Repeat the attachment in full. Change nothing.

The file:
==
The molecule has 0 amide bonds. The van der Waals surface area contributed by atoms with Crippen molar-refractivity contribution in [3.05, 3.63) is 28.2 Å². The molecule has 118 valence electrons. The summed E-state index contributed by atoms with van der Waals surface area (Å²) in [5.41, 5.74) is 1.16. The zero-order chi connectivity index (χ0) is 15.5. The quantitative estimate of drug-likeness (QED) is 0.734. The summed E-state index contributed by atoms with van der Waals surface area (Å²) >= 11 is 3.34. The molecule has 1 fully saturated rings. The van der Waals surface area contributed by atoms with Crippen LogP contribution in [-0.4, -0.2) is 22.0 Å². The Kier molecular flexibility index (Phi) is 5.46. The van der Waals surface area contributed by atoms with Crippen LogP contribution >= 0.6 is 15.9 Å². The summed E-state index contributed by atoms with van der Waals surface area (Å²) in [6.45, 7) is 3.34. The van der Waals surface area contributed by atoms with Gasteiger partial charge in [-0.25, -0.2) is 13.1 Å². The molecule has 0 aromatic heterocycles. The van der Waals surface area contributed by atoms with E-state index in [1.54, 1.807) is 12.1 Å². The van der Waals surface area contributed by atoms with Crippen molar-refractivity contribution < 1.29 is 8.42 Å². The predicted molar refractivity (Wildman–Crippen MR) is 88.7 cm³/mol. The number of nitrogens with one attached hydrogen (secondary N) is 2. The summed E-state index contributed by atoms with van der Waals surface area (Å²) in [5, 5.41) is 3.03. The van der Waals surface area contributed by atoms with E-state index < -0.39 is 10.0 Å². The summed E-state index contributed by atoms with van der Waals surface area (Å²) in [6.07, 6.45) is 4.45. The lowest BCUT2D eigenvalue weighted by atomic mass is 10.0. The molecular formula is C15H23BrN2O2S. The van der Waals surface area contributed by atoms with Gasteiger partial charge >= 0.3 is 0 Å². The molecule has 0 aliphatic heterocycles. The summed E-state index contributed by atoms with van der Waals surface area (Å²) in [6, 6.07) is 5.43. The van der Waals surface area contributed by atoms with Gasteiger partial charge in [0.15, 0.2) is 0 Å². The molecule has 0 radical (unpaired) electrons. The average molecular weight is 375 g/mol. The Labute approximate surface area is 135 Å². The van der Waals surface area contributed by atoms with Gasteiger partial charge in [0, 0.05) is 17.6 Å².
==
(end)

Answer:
The molecule has 0 amide bonds. The van der Waals surface area contributed by atoms with Crippen molar-refractivity contribution in [3.05, 3.63) is 28.2 Å². The molecule has 118 valence electrons. The summed E-state index contributed by atoms with van der Waals surface area (Å²) in [5.41, 5.74) is 1.16. The zero-order chi connectivity index (χ0) is 15.5. The quantitative estimate of drug-likeness (QED) is 0.734. The summed E-state index contributed by atoms with van der Waals surface area (Å²) >= 11 is 3.34. The molecule has 1 fully saturated rings. The van der Waals surface area contributed by atoms with Crippen LogP contribution in [-0.4, -0.2) is 22.0 Å². The Kier molecular flexibility index (Phi) is 5.46. The van der Waals surface area contributed by atoms with Crippen LogP contribution >= 0.6 is 15.9 Å². The summed E-state index contributed by atoms with van der Waals surface area (Å²) in [6.45, 7) is 3.34. The van der Waals surface area contributed by atoms with Gasteiger partial charge in [-0.25, -0.2) is 13.1 Å². The molecule has 0 aromatic heterocycles. The van der Waals surface area contributed by atoms with E-state index in [1.54, 1.807) is 12.1 Å². The van der Waals surface area contributed by atoms with Crippen molar-refractivity contribution < 1.29 is 8.42 Å². The predicted molar refractivity (Wildman–Crippen MR) is 88.7 cm³/mol. The number of nitrogens with one attached hydrogen (secondary N) is 2. The summed E-state index contributed by atoms with van der Waals surface area (Å²) in [5, 5.41) is 3.03. The van der Waals surface area contributed by atoms with E-state index < -0.39 is 10.0 Å². The summed E-state index contributed by atoms with van der Waals surface area (Å²) in [6.07, 6.45) is 4.45. The lowest BCUT2D eigenvalue weighted by atomic mass is 10.0. The molecular formula is C15H23BrN2O2S. The van der Waals surface area contributed by atoms with Gasteiger partial charge >= 0.3 is 0 Å². The molecule has 0 aliphatic heterocycles. The summed E-state index contributed by atoms with van der Waals surface area (Å²) in [6, 6.07) is 5.43. The van der Waals surface area contributed by atoms with Gasteiger partial charge in [0.15, 0.2) is 0 Å². The molecule has 0 radical (unpaired) electrons. The average molecular weight is 375 g/mol. The Labute approximate surface area is 135 Å². The van der Waals surface area contributed by atoms with Gasteiger partial charge in [0, 0.05) is 17.6 Å².